Nearly 50 people were killed in weekend clashes that erupted during rival rallies marking the anniversary of Egypt’s 2011 uprising that toppled former Egyptian president Hosni Mubarak, the Egyptian Ministry of Health said yesterday.
Three years after Egyptians rose up to demand the overthrow of Mubarak, thousands of demonstrators in Cairo’s Tahrir Square on Saturday chanted slogans backing another military man, General Abdel Fattah al-Sisi — who is the commander-in-chief of Egypt’s armed forces, as well as its deputy prime minister — as police clashed with Islamists and activists elsewhere.
The ministry said 49 people were killed in 24 hours of fighting across Egypt, as police and supporters of the military-installed government clashed with backers of former Egyptian president Mohamed Morsi, an Islamist who was deposed in July last year.
Egypt was already on edge after four bombs rocked Cairo on Friday, including a massive blast outside police headquarters. The attacks, which were claimed by a Sinai-based extremist group, killed six people.
Hours before Saturday’s rallies, a bomb outside a police training center in Cairo wounded one person, while another 16 were hurt when a car bomb exploded beside a police base in Suez.
In Muhandiseen District, police fired tear gas and birdshot to disperse anti-government protesters outside a mosque, while gunfire was heard in the Alf Maskan neighborhood, where some of the deadliest fighting occured, a witness said.
Of the 49 people killed, most died in Cairo and its suburbs, while others died in Alexandria and Minya, the ministry said yesterday, adding that 247 people were injured. The Egyptian Ministry of the Interior said 1,079 “rioters” were arrested.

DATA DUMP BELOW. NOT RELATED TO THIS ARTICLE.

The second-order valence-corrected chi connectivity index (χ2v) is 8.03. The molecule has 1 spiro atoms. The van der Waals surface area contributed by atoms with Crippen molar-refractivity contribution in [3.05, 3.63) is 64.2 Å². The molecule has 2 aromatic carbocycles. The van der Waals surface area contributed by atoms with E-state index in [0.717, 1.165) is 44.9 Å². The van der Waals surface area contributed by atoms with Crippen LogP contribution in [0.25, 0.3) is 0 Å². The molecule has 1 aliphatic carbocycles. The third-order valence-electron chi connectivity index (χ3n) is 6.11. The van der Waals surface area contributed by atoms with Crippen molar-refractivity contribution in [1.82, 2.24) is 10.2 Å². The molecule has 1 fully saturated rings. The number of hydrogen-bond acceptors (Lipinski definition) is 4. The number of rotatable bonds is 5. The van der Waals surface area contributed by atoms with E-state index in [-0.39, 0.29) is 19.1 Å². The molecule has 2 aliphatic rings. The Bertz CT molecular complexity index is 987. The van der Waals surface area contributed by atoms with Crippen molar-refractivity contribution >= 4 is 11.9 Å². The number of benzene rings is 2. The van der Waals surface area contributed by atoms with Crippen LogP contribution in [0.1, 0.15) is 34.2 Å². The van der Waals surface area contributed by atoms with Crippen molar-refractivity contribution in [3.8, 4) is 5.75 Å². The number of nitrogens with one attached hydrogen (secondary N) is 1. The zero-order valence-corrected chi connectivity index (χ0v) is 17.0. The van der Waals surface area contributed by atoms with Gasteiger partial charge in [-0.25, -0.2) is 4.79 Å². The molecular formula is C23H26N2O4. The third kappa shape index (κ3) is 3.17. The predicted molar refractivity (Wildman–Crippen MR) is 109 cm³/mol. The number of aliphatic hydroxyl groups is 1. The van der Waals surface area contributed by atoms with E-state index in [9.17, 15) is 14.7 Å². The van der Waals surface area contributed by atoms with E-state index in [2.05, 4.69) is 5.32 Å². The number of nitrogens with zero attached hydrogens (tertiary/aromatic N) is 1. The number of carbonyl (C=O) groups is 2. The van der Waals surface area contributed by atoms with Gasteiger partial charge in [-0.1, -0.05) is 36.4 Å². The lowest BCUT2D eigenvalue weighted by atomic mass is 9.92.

One of the dead in Cairo was a member of the April 6 movement that led the uprising against Mubarak and had also opposed Morsi, a group member told reporters.
The Islamist Anti-Coup Alliance, which backs Morsi, yesterday urged its supporters to continue their “revolutionary movement” in Cairo and other provinces.
Meanwhile, al-Qaeda leader Ayman al-Zawahri said Egypt’s majority Muslims should not fight their Christian compatriots and instead focus their efforts on opposing the military-backed authorities.
It was a rare call by al-Zawahri in defense of Christians, who largely supported the coup against Morsi and were subsequently targeted by a wave of violence.
In an audio message posted on militant Web sites, al-Zawahri said it was not in the interest of Muslims to be engaged with the Christians because “we have to be busy confronting the Americanized coup of al-Sisi and establish an Islamic government instead.”
“We must not seek war with the Christians and thus give the West an excuse to blame Muslims, as has happened before,” al-Zawahri said.
He railed against a-Sisi with particularly strong language, describing him as the same as the military strongmen who have led Egypt for the past 60 years.
“He is a mercenary, an Americanized puppet, an impostor, treacherous and sinful with a history of bootlicking,” al-Zawahri said.
Al-Zawahri urged the people of the Sinai Peninsula to support Palestinians in Gaza Strip and help break “the siege imposed by al-Sisi.”